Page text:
Health xChange 2018: Registration now open
3 April 2018
Health xChange is an annual evening of storytelling and networking. After a sold-out event in 2017, Health xChange is back, asking: How can we use research evidence to improve health policy and practice?
UPDATE: Thank you to everyone who has already registered for Health xChange 2018. The response has been extremely positive and we are currently at capacity. However, please add your name to the waitlist and tickets will be released on a first-come, first-served basis as they become available.
On May 7, 2018, MSFHR will host the second annual Health xChange, where speakers will share their creative approaches for moving evidence into policy and practice to ensure health research has a real impact.
Powered by PechaKucha and led by Michael Unger of Nerd Nite Vancouver, speakers will share their stories using 20 images, each shown for just 20 seconds.
Join us to learn from and network with researchers, policy-makers and knowledge users who are passionate about using research to improve health policy and practice.
Tickets are free, but space is limited. Register to reserve your spot today!
- Date: May 7, 2018
- Time: 5 – 8 p.m.
- Venue: St. Regis Bar & Grill, 608 Dunsmuir St, Vancouver, BC
- Join the conversation: #HealthxChange
Interested in healthy public policy? You can also join MSFHR for Fuse 2018, the 4th Fuse International Conference on Knowledge Exchange in Public Health.
Lessons from my big fat systems mapping failure
Kylie Hutchinson, Principal Consultant, Community Solutions Planning & Evaluation
Kylie combines her formal education and expertise in program evaluation and program sustainability assessment planning with thirty years’ experience working in both the not-for-profit and public sector as a consultant, trainer, program manager, board member, and volunteer. Her passion is designing practical tools and resources for evaluators and not-for-profits to support evaluation and decision-making.
Here she discusses the process of identifying barriers and enablers to health system change, highlighting how taking opportunities to co-create during the discovery stage could make all the difference when mobilizing research in practice and policy.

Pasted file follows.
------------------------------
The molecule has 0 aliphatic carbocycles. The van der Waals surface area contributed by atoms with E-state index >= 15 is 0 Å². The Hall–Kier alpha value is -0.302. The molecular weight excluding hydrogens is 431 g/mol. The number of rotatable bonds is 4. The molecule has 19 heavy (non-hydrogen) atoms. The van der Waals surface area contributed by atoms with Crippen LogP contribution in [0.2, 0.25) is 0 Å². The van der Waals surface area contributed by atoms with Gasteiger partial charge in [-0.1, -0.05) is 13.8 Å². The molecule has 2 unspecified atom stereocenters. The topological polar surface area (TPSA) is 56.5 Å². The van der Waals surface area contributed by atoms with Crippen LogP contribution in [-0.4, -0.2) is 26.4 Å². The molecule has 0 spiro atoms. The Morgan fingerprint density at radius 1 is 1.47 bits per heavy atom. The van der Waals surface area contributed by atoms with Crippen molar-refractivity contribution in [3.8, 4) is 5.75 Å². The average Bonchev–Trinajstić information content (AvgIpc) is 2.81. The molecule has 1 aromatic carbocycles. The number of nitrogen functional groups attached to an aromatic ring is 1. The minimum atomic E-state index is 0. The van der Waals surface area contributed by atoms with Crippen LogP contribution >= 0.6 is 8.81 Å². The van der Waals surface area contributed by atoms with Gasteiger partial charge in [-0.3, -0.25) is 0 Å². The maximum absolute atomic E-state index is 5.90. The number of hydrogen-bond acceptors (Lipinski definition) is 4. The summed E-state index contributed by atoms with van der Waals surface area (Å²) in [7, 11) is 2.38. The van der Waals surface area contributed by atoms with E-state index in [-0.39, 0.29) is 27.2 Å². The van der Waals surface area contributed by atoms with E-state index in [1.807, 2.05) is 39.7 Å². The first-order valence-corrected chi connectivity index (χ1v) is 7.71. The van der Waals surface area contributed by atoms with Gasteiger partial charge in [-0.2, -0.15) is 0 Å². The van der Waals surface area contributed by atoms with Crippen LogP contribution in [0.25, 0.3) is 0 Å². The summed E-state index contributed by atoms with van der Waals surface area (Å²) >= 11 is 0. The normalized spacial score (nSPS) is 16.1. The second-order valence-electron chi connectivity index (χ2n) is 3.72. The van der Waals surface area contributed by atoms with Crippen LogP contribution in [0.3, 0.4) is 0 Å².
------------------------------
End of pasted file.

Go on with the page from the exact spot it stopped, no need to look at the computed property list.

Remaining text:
Behind the curtain: Cross-sector collaboration to defeat urban diabetes
Mario Miceli, Patient Partner, Cities Changing Diabetes Steering Committee Member & BC/Yukon Diabetes Canada Advocacy Chairperson & Christine Ackerley, Cities Changing Diabetes Associate, Novo Nordisk Canada Inc.
Public-private partnerships for health present incredible opportunities, but also significant collaboration challenges. Mario and Christine provide behind-the-scenes insights from the Cities Changing Diabetes project, sharing their experiences of collaborating with diverse groups for collective action.
Extreme makeover, policy edition: Renovating the health system with decision-makers
Sarah Munro, Postdoctoral Fellow at the Department of Family Practice, UBC; The Dartmouth Institute for Health Policy and Clinical Practice; 2016 MSFHR Research Trainee; Scientist at the Centre for Health Evaluation & Outcome Sciences (CHÉOS)
Sarah is a qualitative health services researcher whose focus is knowledge translation and implementation science.
Integrated knowledge translation (iKT) is a method of partnering with decision makers to co-create evidence and mobilize it into policy and practice. Here she discusses an iKT study that led to meaningful policy changes for family planning health services, and outlines the steps that contributed to national impact.
Listen: Using sound to create better health policy